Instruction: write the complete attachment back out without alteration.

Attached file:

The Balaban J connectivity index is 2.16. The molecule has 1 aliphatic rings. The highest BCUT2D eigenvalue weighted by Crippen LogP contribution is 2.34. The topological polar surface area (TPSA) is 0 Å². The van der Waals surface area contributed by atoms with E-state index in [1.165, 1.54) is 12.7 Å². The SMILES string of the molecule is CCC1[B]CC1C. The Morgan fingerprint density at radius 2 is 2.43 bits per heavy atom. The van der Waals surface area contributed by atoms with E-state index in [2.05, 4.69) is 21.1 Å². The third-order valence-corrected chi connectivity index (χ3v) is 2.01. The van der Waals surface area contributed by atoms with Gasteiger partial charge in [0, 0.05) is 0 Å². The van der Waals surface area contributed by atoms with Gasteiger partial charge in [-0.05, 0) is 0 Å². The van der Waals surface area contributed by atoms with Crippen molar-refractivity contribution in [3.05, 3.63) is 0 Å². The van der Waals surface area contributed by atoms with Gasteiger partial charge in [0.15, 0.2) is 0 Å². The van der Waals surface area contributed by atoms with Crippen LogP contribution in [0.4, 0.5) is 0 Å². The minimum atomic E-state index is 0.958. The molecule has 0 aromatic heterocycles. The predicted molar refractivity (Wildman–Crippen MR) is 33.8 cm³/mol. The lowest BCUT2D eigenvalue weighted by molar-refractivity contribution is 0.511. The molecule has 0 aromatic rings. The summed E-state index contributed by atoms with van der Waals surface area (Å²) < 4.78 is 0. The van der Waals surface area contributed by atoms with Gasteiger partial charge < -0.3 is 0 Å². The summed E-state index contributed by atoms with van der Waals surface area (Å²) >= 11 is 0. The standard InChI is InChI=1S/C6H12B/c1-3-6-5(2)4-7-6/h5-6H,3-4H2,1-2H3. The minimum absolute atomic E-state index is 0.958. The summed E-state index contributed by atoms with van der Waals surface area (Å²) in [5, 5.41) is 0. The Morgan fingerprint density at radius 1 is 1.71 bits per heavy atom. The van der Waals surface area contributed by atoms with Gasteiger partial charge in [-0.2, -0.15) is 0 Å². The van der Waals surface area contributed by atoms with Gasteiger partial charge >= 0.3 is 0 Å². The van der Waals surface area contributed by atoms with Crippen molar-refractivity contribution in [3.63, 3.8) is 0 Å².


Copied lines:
The Balaban J connectivity index is 2.16. The molecule has 1 aliphatic rings. The highest BCUT2D eigenvalue weighted by Crippen LogP contribution is 2.34. The topological polar surface area (TPSA) is 0 Å². The van der Waals surface area contributed by atoms with E-state index in [1.165, 1.54) is 12.7 Å². The SMILES string of the molecule is CCC1[B]CC1C. The Morgan fingerprint density at radius 2 is 2.43 bits per heavy atom. The van der Waals surface area contributed by atoms with E-state index in [2.05, 4.69) is 21.1 Å². The third-order valence-corrected chi connectivity index (χ3v) is 2.01. The van der Waals surface area contributed by atoms with Gasteiger partial charge in [0, 0.05) is 0 Å². The van der Waals surface area contributed by atoms with Gasteiger partial charge in [-0.05, 0) is 0 Å². The van der Waals surface area contributed by atoms with Crippen molar-refractivity contribution in [3.05, 3.63) is 0 Å². The van der Waals surface area contributed by atoms with Gasteiger partial charge in [0.15, 0.2) is 0 Å². The van der Waals surface area contributed by atoms with Crippen LogP contribution in [0.4, 0.5) is 0 Å². The minimum atomic E-state index is 0.958. The molecule has 0 aromatic heterocycles. The predicted molar refractivity (Wildman–Crippen MR) is 33.8 cm³/mol. The lowest BCUT2D eigenvalue weighted by molar-refractivity contribution is 0.511. The molecule has 0 aromatic rings. The summed E-state index contributed by atoms with van der Waals surface area (Å²) < 4.78 is 0. The van der Waals surface area contributed by atoms with Gasteiger partial charge < -0.3 is 0 Å². The summed E-state index contributed by atoms with van der Waals surface area (Å²) >= 11 is 0. The standard InChI is InChI=1S/C6H12B/c1-3-6-5(2)4-7-6/h5-6H,3-4H2,1-2H3. The minimum absolute atomic E-state index is 0.958. The summed E-state index contributed by atoms with van der Waals surface area (Å²) in [5, 5.41) is 0. The Morgan fingerprint density at radius 1 is 1.71 bits per heavy atom. The van der Waals surface area contributed by atoms with Gasteiger partial charge in [-0.2, -0.15) is 0 Å². The van der Waals surface area contributed by atoms with Gasteiger partial charge >= 0.3 is 0 Å². The van der Waals surface area contributed by atoms with Crippen molar-refractivity contribution in [3.63, 3.8) is 0 Å².